On Article II.
The reasonableness of this article is manifest. Citizens or Subjects of one country residing in another, though bound by their temporary allegiance to many common duties, can never be rightfully forced into military service, particularly external service; nor be restrained from leaving their residence when they please. The law of nations protects them against both; and the violation of this law, by the avowed impressment of american citizens residing in Great Britain, may be pressed with the greater force on the British Government, as it is in direct inconsistency with her impressment of her own subjects bound by much stronger ties to the United States as above explained; as well as with the spirit of her commercial laws and policy, by which foreigners are invited to a residence. The liberation of the persons comprehended by this article, therefore, cannot be justly or honorably refused, and the provision for their recompence and their return home, is equally due to the service rendered by, and the wrong done to, them.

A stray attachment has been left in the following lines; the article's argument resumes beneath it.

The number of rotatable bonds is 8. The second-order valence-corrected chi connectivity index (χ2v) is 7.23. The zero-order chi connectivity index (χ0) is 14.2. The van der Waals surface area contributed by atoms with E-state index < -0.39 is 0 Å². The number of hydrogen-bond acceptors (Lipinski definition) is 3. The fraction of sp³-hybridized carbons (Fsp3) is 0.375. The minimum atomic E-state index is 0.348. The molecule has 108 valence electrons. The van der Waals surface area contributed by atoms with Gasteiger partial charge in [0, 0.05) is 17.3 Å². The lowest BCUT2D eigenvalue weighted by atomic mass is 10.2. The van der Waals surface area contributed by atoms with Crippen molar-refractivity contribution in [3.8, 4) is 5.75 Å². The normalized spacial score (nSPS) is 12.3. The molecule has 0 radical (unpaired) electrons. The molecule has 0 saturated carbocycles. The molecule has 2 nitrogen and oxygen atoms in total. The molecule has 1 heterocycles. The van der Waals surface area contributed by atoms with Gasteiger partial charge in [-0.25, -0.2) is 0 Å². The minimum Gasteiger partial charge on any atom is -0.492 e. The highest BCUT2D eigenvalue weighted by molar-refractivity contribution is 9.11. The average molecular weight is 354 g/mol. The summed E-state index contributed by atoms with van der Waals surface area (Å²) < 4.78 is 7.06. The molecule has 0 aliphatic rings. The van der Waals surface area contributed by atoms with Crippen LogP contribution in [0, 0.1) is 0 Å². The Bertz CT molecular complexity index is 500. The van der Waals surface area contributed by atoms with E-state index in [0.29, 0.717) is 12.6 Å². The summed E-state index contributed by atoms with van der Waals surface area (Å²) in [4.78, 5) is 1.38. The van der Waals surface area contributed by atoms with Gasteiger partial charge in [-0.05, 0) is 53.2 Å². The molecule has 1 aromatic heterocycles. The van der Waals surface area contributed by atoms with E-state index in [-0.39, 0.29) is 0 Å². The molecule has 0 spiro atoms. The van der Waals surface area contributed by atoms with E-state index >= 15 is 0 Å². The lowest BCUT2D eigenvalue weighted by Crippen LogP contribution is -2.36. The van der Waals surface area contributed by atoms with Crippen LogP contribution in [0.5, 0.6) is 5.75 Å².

On Article III.
This regulation is conformable to the law of nations, and to the tenor of all treaties which define the belligerent claim of visiting and searching neutral vessels. No treaty can be cited in which the practice of compelling the neutral vessel to send its boat, its officers, its people or its papers to the belligerent vessel, is authorized. British Treaties, as well as those to which she is not a party, in every instance, where a regulation of the claim is undertaken, coincide with the article here proposed. The article is in fact almost a transcript of the XXVI article of the Treaty of 1786 between G.Britain and France.14